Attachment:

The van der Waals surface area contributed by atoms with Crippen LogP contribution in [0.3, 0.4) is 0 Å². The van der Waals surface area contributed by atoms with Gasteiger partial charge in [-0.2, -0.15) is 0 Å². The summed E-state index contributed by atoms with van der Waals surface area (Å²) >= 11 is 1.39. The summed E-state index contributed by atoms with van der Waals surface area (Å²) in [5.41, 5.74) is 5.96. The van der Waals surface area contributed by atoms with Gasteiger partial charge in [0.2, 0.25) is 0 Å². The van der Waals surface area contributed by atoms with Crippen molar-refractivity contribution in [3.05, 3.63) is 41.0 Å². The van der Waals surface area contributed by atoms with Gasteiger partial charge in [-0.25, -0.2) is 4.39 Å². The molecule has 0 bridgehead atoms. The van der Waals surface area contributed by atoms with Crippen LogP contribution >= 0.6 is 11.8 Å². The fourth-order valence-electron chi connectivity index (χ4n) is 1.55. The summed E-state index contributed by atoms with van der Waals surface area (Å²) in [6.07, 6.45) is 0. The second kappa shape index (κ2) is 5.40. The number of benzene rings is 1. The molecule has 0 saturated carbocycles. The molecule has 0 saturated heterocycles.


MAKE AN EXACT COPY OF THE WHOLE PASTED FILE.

The van der Waals surface area contributed by atoms with Crippen LogP contribution in [0.3, 0.4) is 0 Å². The van der Waals surface area contributed by atoms with Gasteiger partial charge in [-0.2, -0.15) is 0 Å². The summed E-state index contributed by atoms with van der Waals surface area (Å²) >= 11 is 1.39. The summed E-state index contributed by atoms with van der Waals surface area (Å²) in [5.41, 5.74) is 5.96. The van der Waals surface area contributed by atoms with Gasteiger partial charge in [0.2, 0.25) is 0 Å². The van der Waals surface area contributed by atoms with Crippen molar-refractivity contribution in [3.05, 3.63) is 41.0 Å². The van der Waals surface area contributed by atoms with Gasteiger partial charge in [-0.25, -0.2) is 4.39 Å². The molecule has 0 bridgehead atoms. The van der Waals surface area contributed by atoms with Crippen LogP contribution >= 0.6 is 11.8 Å². The fourth-order valence-electron chi connectivity index (χ4n) is 1.55. The summed E-state index contributed by atoms with van der Waals surface area (Å²) in [6.07, 6.45) is 0. The second kappa shape index (κ2) is 5.40. The number of benzene rings is 1. The molecule has 0 saturated carbocycles. The molecule has 0 saturated heterocycles.